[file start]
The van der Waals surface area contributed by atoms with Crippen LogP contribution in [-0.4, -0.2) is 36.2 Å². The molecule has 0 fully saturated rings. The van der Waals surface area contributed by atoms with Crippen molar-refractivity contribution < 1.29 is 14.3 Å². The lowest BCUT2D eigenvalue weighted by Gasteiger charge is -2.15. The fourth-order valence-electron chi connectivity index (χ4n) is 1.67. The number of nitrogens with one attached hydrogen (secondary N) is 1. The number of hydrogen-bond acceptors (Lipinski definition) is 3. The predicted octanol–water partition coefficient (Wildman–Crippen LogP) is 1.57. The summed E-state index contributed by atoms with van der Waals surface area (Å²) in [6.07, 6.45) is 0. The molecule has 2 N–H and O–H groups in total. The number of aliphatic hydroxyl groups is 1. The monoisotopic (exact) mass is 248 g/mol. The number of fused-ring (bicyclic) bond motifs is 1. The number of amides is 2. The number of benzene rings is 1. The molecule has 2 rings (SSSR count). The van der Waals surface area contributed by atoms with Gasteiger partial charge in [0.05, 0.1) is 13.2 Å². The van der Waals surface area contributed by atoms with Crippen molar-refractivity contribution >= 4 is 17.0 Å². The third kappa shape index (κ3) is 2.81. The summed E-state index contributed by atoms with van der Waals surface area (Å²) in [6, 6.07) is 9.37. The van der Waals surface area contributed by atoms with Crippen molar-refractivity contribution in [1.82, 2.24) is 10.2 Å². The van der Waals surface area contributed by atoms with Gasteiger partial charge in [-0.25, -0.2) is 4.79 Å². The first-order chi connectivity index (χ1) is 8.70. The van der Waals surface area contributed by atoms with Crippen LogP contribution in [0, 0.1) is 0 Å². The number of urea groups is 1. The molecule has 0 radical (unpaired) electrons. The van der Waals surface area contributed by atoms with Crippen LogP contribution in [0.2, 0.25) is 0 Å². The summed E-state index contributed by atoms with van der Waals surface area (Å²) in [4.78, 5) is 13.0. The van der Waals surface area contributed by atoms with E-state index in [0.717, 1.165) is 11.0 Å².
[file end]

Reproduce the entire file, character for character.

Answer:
The van der Waals surface area contributed by atoms with Crippen LogP contribution in [-0.4, -0.2) is 36.2 Å². The molecule has 0 fully saturated rings. The van der Waals surface area contributed by atoms with Crippen molar-refractivity contribution < 1.29 is 14.3 Å². The lowest BCUT2D eigenvalue weighted by Gasteiger charge is -2.15. The fourth-order valence-electron chi connectivity index (χ4n) is 1.67. The number of nitrogens with one attached hydrogen (secondary N) is 1. The number of hydrogen-bond acceptors (Lipinski definition) is 3. The predicted octanol–water partition coefficient (Wildman–Crippen LogP) is 1.57. The summed E-state index contributed by atoms with van der Waals surface area (Å²) in [6.07, 6.45) is 0. The molecule has 2 N–H and O–H groups in total. The number of aliphatic hydroxyl groups is 1. The monoisotopic (exact) mass is 248 g/mol. The number of fused-ring (bicyclic) bond motifs is 1. The number of amides is 2. The number of benzene rings is 1. The molecule has 2 rings (SSSR count). The van der Waals surface area contributed by atoms with Gasteiger partial charge in [0.05, 0.1) is 13.2 Å². The van der Waals surface area contributed by atoms with Crippen molar-refractivity contribution >= 4 is 17.0 Å². The third kappa shape index (κ3) is 2.81. The summed E-state index contributed by atoms with van der Waals surface area (Å²) in [6, 6.07) is 9.37. The van der Waals surface area contributed by atoms with Crippen molar-refractivity contribution in [1.82, 2.24) is 10.2 Å². The van der Waals surface area contributed by atoms with Gasteiger partial charge in [-0.25, -0.2) is 4.79 Å². The first-order chi connectivity index (χ1) is 8.70. The van der Waals surface area contributed by atoms with Crippen LogP contribution in [0, 0.1) is 0 Å². The number of urea groups is 1. The molecule has 0 radical (unpaired) electrons. The van der Waals surface area contributed by atoms with Crippen LogP contribution in [0.2, 0.25) is 0 Å². The summed E-state index contributed by atoms with van der Waals surface area (Å²) in [4.78, 5) is 13.0. The van der Waals surface area contributed by atoms with E-state index in [0.717, 1.165) is 11.0 Å².